Along The Clay Road
Trip Start Jul 11, 2009
16Trip End Jul 25, 2009
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Today we are heading off to Quesnel Memorial, Bourlon Wood and the Canal du Nord with possible stops at Caix Military and German cemeteries, Warvillers and Mehanricourt Cememtery, the resting place of P/P Andrew Mynarski, VC, but our tour guide John Goheen seems open to possibilities and manages to start the day by getting us very close to the final resting place of William Norton whose name is on the cenotaph at H H Knoll Park in Port Colborne
It was an overcast day with a warm drizzly rain falling gently as our coach driver bravely maneuvered down a narrow, over grown clay road to within 1 or 2 kms of the obscure cemetery. This was as far as the bus could go. We could not see it but were told that up the road a ways was our objective... would we like to run up the road quickly while others waited for us on the bus? Without hesitation, my husband and I shouted "yes" and within seconds, fellow pilgrims were scrambling up and following us as we ran the clay road. It was strangely similar to the clay roads that cut through corn and soya bean fields surrounding Port Colborne and I was back home for a minute thinking of Snider Road which runs along my farm. The slippery, gummy clay under foot and the soft warm rain caressing my face felt like home and I felt very close to William Norton as I ran to "meet" him. I hoped that this peaceful setting was a comfort to his soul as I imagined the horror of his last days alive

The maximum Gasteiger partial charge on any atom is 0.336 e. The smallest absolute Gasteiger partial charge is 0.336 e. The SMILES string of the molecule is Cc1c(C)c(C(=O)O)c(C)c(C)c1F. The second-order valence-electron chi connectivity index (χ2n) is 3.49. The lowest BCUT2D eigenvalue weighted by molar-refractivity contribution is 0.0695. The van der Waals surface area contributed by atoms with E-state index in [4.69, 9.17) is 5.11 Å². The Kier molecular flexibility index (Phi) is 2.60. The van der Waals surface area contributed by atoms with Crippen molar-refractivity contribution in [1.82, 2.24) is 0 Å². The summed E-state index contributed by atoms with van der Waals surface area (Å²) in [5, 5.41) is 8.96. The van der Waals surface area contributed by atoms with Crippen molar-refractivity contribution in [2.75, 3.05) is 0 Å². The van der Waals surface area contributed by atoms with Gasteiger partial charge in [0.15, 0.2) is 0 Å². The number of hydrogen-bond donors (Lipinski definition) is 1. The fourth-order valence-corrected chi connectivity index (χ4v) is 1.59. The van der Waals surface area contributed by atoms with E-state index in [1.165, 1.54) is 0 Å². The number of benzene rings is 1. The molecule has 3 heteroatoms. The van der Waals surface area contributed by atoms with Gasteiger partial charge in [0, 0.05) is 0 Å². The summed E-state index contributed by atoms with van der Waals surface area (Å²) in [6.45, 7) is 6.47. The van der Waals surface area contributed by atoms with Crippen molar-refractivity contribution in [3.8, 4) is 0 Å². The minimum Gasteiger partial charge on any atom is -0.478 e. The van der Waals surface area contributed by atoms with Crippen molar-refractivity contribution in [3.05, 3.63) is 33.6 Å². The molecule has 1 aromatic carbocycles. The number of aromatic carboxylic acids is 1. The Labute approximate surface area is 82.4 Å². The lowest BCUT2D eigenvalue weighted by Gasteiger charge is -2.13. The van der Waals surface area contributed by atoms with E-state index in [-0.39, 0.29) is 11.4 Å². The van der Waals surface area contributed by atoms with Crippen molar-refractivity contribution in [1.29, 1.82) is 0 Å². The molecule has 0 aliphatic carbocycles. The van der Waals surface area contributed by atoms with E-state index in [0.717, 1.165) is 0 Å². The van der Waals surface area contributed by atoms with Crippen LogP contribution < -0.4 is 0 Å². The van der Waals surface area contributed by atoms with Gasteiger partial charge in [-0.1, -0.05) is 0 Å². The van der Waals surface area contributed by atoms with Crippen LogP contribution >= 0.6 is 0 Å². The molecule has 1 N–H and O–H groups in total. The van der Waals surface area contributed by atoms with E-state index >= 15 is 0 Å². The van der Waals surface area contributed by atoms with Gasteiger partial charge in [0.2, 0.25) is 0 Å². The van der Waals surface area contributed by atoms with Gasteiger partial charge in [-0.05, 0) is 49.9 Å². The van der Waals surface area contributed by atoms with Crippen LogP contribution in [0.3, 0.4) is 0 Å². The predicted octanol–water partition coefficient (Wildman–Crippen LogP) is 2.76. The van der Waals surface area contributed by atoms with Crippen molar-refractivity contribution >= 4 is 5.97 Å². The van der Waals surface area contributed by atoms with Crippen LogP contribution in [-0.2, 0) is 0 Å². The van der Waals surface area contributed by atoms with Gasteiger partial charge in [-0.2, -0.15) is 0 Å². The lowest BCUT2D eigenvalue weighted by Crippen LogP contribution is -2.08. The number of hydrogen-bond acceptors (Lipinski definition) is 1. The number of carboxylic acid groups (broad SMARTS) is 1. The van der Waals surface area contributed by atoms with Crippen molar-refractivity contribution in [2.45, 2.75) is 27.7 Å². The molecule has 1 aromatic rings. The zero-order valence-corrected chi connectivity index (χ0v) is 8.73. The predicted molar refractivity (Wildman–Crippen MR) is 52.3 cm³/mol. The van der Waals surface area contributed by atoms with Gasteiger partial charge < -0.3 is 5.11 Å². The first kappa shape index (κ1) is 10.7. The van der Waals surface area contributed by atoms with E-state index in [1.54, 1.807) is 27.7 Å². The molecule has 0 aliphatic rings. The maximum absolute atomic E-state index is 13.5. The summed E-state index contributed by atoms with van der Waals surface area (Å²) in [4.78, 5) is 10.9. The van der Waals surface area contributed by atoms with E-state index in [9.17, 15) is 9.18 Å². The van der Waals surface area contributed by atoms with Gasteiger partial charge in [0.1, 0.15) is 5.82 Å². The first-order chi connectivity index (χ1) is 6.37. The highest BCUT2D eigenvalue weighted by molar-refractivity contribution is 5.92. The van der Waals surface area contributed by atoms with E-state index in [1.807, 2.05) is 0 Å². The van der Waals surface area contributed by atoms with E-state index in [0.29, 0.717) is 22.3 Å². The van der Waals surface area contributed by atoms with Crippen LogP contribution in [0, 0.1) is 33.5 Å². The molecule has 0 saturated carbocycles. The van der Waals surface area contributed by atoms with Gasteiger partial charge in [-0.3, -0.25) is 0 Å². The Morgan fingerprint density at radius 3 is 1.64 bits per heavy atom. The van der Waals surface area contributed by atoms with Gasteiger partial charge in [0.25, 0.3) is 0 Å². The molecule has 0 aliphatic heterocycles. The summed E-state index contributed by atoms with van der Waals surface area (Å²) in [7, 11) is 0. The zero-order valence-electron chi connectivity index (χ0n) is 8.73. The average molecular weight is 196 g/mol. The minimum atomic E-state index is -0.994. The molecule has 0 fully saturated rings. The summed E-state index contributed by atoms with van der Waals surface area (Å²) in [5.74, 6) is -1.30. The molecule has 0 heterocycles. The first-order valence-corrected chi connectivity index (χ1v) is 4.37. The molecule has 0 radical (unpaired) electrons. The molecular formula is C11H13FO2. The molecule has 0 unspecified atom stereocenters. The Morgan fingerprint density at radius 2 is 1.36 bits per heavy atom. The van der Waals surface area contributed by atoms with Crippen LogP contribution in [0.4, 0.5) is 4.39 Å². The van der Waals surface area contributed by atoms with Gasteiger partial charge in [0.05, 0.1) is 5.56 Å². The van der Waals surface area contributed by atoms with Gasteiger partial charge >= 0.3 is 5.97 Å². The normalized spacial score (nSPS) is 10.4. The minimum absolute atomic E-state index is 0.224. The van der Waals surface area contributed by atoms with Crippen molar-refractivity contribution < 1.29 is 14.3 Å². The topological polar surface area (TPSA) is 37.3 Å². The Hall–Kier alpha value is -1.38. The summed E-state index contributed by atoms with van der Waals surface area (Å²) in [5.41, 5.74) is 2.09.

The sun made a valiant attempt to shine and soon its light began to cheer. After a brief visit so as not to keep the others waiting we bid William Norton "adieu" and headed back down the road to the bus. As we rounded the bend and the bus came into view, we could see a small group of fellow pilgrims milling around a small Canada flag planted oddly but deliberately in the middle of the road. As I approached the group I sensed a buzz in the air. They had found a mortar shell slightly exposed and weather beaten, a relic of the battle that took William Norton's life. There was a strange excitement amongst the pilgrims and they were not in a hurry to board the bus. They were milling around looking for more evidence. Shrapnel balls, shards of medal, blasted pieces of rock were everywhere. We were face to face with history.